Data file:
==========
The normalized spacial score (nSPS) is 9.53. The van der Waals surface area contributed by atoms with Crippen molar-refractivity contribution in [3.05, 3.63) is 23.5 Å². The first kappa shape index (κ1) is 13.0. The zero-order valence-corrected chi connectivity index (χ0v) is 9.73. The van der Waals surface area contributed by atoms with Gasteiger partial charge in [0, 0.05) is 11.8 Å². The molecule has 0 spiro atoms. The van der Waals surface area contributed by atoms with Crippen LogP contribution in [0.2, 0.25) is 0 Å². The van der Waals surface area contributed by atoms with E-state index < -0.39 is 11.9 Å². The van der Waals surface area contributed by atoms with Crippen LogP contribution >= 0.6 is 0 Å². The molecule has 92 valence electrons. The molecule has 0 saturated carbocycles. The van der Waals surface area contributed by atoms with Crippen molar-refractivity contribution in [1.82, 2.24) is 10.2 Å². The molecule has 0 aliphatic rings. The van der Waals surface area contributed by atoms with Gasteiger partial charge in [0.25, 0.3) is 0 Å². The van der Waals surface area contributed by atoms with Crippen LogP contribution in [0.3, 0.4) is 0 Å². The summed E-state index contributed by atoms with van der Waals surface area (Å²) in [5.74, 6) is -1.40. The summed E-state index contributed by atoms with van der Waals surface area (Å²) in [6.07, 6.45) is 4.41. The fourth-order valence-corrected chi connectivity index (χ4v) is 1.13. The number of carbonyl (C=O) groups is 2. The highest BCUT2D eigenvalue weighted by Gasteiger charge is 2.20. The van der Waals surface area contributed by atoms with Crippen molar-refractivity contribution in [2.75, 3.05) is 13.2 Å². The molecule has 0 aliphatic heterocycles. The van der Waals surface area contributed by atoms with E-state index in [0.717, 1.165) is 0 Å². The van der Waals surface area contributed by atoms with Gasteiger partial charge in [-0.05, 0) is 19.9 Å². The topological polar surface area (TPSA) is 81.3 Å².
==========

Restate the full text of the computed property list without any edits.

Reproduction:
The normalized spacial score (nSPS) is 9.53. The van der Waals surface area contributed by atoms with Crippen molar-refractivity contribution in [3.05, 3.63) is 23.5 Å². The first kappa shape index (κ1) is 13.0. The zero-order valence-corrected chi connectivity index (χ0v) is 9.73. The van der Waals surface area contributed by atoms with Gasteiger partial charge in [0, 0.05) is 11.8 Å². The molecule has 0 spiro atoms. The van der Waals surface area contributed by atoms with Crippen LogP contribution in [0.2, 0.25) is 0 Å². The van der Waals surface area contributed by atoms with E-state index < -0.39 is 11.9 Å². The van der Waals surface area contributed by atoms with Crippen LogP contribution >= 0.6 is 0 Å². The molecule has 92 valence electrons. The molecule has 0 saturated carbocycles. The van der Waals surface area contributed by atoms with Crippen molar-refractivity contribution in [1.82, 2.24) is 10.2 Å². The molecule has 0 aliphatic rings. The van der Waals surface area contributed by atoms with Gasteiger partial charge in [0.25, 0.3) is 0 Å². The van der Waals surface area contributed by atoms with Crippen LogP contribution in [0.3, 0.4) is 0 Å². The summed E-state index contributed by atoms with van der Waals surface area (Å²) in [5.74, 6) is -1.40. The summed E-state index contributed by atoms with van der Waals surface area (Å²) in [6.07, 6.45) is 4.41. The fourth-order valence-corrected chi connectivity index (χ4v) is 1.13. The number of carbonyl (C=O) groups is 2. The highest BCUT2D eigenvalue weighted by Gasteiger charge is 2.20. The van der Waals surface area contributed by atoms with Crippen molar-refractivity contribution in [2.75, 3.05) is 13.2 Å². The molecule has 0 aliphatic heterocycles. The van der Waals surface area contributed by atoms with E-state index in [0.717, 1.165) is 0 Å². The van der Waals surface area contributed by atoms with Gasteiger partial charge in [-0.05, 0) is 19.9 Å². The topological polar surface area (TPSA) is 81.3 Å².